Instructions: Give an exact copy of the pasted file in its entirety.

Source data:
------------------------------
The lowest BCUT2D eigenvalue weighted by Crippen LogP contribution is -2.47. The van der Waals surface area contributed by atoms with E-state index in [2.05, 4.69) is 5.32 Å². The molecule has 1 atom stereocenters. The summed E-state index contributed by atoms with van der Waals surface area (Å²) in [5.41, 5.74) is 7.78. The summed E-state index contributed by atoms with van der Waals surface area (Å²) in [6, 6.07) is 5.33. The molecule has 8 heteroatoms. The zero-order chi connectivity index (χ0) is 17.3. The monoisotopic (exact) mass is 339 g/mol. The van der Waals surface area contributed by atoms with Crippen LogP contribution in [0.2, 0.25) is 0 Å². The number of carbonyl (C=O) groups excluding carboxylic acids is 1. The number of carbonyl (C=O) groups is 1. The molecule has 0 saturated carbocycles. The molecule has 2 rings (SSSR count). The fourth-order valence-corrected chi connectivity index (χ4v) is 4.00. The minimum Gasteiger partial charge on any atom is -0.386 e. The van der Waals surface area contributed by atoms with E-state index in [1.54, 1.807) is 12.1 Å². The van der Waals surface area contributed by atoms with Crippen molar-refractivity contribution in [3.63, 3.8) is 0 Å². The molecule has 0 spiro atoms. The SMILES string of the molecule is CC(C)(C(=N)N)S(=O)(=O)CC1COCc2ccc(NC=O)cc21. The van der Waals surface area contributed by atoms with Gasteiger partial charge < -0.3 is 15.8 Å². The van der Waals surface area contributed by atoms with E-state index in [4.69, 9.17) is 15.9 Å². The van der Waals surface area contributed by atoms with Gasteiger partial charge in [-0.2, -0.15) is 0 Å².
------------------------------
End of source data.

The lowest BCUT2D eigenvalue weighted by Crippen LogP contribution is -2.47. The van der Waals surface area contributed by atoms with E-state index in [2.05, 4.69) is 5.32 Å². The molecule has 1 atom stereocenters. The summed E-state index contributed by atoms with van der Waals surface area (Å²) in [5.41, 5.74) is 7.78. The summed E-state index contributed by atoms with van der Waals surface area (Å²) in [6, 6.07) is 5.33. The molecule has 8 heteroatoms. The zero-order chi connectivity index (χ0) is 17.3. The monoisotopic (exact) mass is 339 g/mol. The van der Waals surface area contributed by atoms with Crippen LogP contribution in [0.2, 0.25) is 0 Å². The number of carbonyl (C=O) groups excluding carboxylic acids is 1. The number of carbonyl (C=O) groups is 1. The molecule has 0 saturated carbocycles. The molecule has 2 rings (SSSR count). The fourth-order valence-corrected chi connectivity index (χ4v) is 4.00. The minimum Gasteiger partial charge on any atom is -0.386 e. The van der Waals surface area contributed by atoms with E-state index in [1.54, 1.807) is 12.1 Å². The van der Waals surface area contributed by atoms with Crippen molar-refractivity contribution in [3.63, 3.8) is 0 Å². The molecule has 0 spiro atoms. The SMILES string of the molecule is CC(C)(C(=N)N)S(=O)(=O)CC1COCc2ccc(NC=O)cc21. The van der Waals surface area contributed by atoms with Gasteiger partial charge < -0.3 is 15.8 Å². The van der Waals surface area contributed by atoms with E-state index in [4.69, 9.17) is 15.9 Å². The van der Waals surface area contributed by atoms with Gasteiger partial charge in [-0.2, -0.15) is 0 Å².